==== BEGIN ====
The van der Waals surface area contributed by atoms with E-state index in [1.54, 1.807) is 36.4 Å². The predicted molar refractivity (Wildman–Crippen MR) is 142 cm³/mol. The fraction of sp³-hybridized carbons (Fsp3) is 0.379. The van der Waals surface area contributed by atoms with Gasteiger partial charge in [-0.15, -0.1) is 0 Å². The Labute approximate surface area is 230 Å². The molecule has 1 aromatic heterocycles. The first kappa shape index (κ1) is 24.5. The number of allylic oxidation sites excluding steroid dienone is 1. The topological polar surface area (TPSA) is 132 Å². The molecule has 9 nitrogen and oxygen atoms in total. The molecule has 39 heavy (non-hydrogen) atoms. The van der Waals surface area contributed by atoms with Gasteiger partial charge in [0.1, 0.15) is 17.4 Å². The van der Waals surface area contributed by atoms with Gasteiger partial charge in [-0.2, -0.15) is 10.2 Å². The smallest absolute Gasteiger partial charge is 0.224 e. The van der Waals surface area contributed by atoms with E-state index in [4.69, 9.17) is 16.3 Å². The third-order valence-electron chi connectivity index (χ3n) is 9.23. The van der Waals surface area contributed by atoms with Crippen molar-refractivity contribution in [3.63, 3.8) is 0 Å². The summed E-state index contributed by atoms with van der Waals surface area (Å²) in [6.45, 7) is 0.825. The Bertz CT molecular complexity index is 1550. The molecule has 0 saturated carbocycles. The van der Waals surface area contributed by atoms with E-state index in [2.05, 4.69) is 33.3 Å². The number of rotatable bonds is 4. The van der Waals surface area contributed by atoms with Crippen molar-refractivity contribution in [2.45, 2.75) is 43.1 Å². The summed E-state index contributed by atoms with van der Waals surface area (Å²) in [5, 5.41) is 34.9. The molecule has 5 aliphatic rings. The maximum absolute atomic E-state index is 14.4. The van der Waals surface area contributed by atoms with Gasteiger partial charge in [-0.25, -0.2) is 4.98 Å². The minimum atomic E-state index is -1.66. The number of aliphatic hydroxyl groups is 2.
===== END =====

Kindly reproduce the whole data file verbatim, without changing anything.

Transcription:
The van der Waals surface area contributed by atoms with E-state index in [1.54, 1.807) is 36.4 Å². The predicted molar refractivity (Wildman–Crippen MR) is 142 cm³/mol. The fraction of sp³-hybridized carbons (Fsp3) is 0.379. The van der Waals surface area contributed by atoms with Gasteiger partial charge in [-0.15, -0.1) is 0 Å². The Labute approximate surface area is 230 Å². The molecule has 1 aromatic heterocycles. The first kappa shape index (κ1) is 24.5. The number of allylic oxidation sites excluding steroid dienone is 1. The topological polar surface area (TPSA) is 132 Å². The molecule has 9 nitrogen and oxygen atoms in total. The molecule has 39 heavy (non-hydrogen) atoms. The van der Waals surface area contributed by atoms with Gasteiger partial charge in [0.1, 0.15) is 17.4 Å². The van der Waals surface area contributed by atoms with Gasteiger partial charge in [-0.2, -0.15) is 10.2 Å². The smallest absolute Gasteiger partial charge is 0.224 e. The van der Waals surface area contributed by atoms with E-state index in [4.69, 9.17) is 16.3 Å². The third-order valence-electron chi connectivity index (χ3n) is 9.23. The van der Waals surface area contributed by atoms with Crippen molar-refractivity contribution in [3.63, 3.8) is 0 Å². The summed E-state index contributed by atoms with van der Waals surface area (Å²) in [6.45, 7) is 0.825. The Bertz CT molecular complexity index is 1550. The molecule has 0 saturated carbocycles. The van der Waals surface area contributed by atoms with E-state index in [2.05, 4.69) is 33.3 Å². The number of rotatable bonds is 4. The van der Waals surface area contributed by atoms with Crippen molar-refractivity contribution in [2.45, 2.75) is 43.1 Å². The summed E-state index contributed by atoms with van der Waals surface area (Å²) in [5, 5.41) is 34.9. The molecule has 5 aliphatic rings. The maximum absolute atomic E-state index is 14.4. The van der Waals surface area contributed by atoms with Gasteiger partial charge in [-0.25, -0.2) is 4.98 Å². The minimum atomic E-state index is -1.66. The number of aliphatic hydroxyl groups is 2.